Global anthropogenic emissions of ammonia (NH3) has increased significantly in the recent years. In urban regions, emerging evidence suggests that vehicle emissions are an important source of NH3, which is an unintended consequence of the introduction of three-way catalytic converters or selective catalytic reduction equipped on gasoline/diesel vehicles to reduce NOx emission.
Stable nitrogen isotope (δ15N) is a promising tool to quantify air NH3 sources. While the large range of nitrogen isotopic composition of vehicle emissions from previous studies make it difficult to accurately the contribution of vehicle emission to the urban NH3 budget. The large δ15N range may be due to lack of proper collection methods to capture NH3 for δ15N characterization.
Recently, a research group led by Prof. FANG Yunting from the Institute of Applied Ecology (IAE) of the Chinese Academy of Sciences (CAS) first deployed two types of active sampling techniques with different sampling orders between vehicular exhaust NH3 and particulate ammonium (pNH4+) collection in a long urban tunnel of Shenyang, China.
The researchers found that there was no significant difference in tunnel NH3 concentrations and smaller absolute δ15N-NH3 difference (on average 1.5 ‰) between the two types of samplers.
They confirmed that the reliable results from active sampling techniques. They also demonstrated the reason for the minor δ15N difference is likely attributable to the NHx (NH3+ pNH4+) collection efficiency and sampling filters affected artifacts in NHx speciation measurement using two opposite active sampling order methods.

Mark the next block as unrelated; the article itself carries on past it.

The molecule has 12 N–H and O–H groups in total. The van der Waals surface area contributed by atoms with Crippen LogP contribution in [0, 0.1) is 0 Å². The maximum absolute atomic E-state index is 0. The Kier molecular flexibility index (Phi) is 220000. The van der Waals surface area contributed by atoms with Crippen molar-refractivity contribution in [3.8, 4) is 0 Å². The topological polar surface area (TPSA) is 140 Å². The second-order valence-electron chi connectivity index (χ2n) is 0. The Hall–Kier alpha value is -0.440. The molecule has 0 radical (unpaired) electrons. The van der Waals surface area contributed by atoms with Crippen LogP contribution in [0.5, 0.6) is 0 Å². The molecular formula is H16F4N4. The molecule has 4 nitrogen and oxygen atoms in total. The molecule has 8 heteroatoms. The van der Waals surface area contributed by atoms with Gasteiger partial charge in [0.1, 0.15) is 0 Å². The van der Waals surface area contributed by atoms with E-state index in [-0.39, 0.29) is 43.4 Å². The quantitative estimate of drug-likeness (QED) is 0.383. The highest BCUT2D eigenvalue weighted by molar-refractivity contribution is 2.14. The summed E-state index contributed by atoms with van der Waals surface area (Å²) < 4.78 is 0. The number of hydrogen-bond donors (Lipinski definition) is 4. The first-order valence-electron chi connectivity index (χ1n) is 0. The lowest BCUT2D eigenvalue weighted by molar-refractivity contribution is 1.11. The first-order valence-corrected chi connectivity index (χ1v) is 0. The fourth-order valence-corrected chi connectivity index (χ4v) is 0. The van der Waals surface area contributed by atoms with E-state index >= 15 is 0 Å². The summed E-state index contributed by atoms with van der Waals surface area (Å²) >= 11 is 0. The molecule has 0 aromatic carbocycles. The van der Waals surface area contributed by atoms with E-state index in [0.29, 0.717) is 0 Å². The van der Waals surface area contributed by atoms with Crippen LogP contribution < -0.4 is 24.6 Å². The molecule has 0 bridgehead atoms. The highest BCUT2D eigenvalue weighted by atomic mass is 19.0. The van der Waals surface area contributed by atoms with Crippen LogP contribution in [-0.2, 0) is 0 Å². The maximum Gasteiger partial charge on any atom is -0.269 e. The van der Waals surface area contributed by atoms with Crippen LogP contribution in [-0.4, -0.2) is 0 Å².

The δ15N of 6.3 ‰ was recommended by the researchers to be a representative value of the vehicle NH3 emission isotopic signature for tracking vehicle emission contributions to urban atmospheric NH3 concentrations.
This research has significant reference value for the future NH3 source apportionment and mitigation strategy making on NH3-related haze pollution.
The study entitled "15N natural abundance of vehicular exhaust ammonia, quantified by active sampling techniques" has been published in Atmospheric Environment.
The research was supported by the National Key R&D Program of China and the National Research Program for Key Issues in Air Pollution Control.
Fig.1 δ15N signatures of NHx from vehicle emissions quantified by active sampling techniques (Image by SONG Linlin)
52 Sanlihe Rd., Beijing,